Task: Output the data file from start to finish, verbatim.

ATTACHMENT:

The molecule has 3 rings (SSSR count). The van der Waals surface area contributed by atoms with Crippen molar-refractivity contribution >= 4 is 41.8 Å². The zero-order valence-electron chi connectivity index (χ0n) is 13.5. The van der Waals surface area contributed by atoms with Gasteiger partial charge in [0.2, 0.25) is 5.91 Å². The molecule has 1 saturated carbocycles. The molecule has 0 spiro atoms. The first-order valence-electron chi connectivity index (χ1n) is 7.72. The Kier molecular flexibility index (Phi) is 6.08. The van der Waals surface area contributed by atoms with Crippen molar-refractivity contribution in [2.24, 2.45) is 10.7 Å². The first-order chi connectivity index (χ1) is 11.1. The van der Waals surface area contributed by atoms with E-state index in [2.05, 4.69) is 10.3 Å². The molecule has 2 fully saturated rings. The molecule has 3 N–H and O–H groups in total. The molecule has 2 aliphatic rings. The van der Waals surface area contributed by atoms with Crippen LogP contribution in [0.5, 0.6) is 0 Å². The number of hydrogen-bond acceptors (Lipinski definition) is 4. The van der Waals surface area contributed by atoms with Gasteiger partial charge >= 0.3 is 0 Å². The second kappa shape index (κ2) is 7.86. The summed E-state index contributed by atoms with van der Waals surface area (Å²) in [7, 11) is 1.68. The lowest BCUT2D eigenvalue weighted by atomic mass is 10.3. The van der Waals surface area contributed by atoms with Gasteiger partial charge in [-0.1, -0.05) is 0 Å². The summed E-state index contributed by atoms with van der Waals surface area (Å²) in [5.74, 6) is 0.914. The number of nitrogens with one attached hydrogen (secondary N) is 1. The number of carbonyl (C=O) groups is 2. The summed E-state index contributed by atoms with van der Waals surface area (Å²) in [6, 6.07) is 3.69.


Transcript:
The molecule has 3 rings (SSSR count). The van der Waals surface area contributed by atoms with Crippen molar-refractivity contribution >= 4 is 41.8 Å². The zero-order valence-electron chi connectivity index (χ0n) is 13.5. The van der Waals surface area contributed by atoms with Gasteiger partial charge in [0.2, 0.25) is 5.91 Å². The molecule has 1 saturated carbocycles. The molecule has 0 spiro atoms. The first-order valence-electron chi connectivity index (χ1n) is 7.72. The Kier molecular flexibility index (Phi) is 6.08. The van der Waals surface area contributed by atoms with Crippen molar-refractivity contribution in [2.24, 2.45) is 10.7 Å². The first-order chi connectivity index (χ1) is 11.1. The van der Waals surface area contributed by atoms with E-state index in [2.05, 4.69) is 10.3 Å². The molecule has 2 fully saturated rings. The molecule has 3 N–H and O–H groups in total. The molecule has 2 aliphatic rings. The van der Waals surface area contributed by atoms with Crippen LogP contribution in [0.5, 0.6) is 0 Å². The number of hydrogen-bond acceptors (Lipinski definition) is 4. The van der Waals surface area contributed by atoms with Gasteiger partial charge >= 0.3 is 0 Å². The second kappa shape index (κ2) is 7.86. The summed E-state index contributed by atoms with van der Waals surface area (Å²) in [7, 11) is 1.68. The lowest BCUT2D eigenvalue weighted by atomic mass is 10.3. The van der Waals surface area contributed by atoms with Gasteiger partial charge in [-0.1, -0.05) is 0 Å². The summed E-state index contributed by atoms with van der Waals surface area (Å²) in [5.74, 6) is 0.914. The number of nitrogens with one attached hydrogen (secondary N) is 1. The number of carbonyl (C=O) groups is 2. The summed E-state index contributed by atoms with van der Waals surface area (Å²) in [6, 6.07) is 3.69.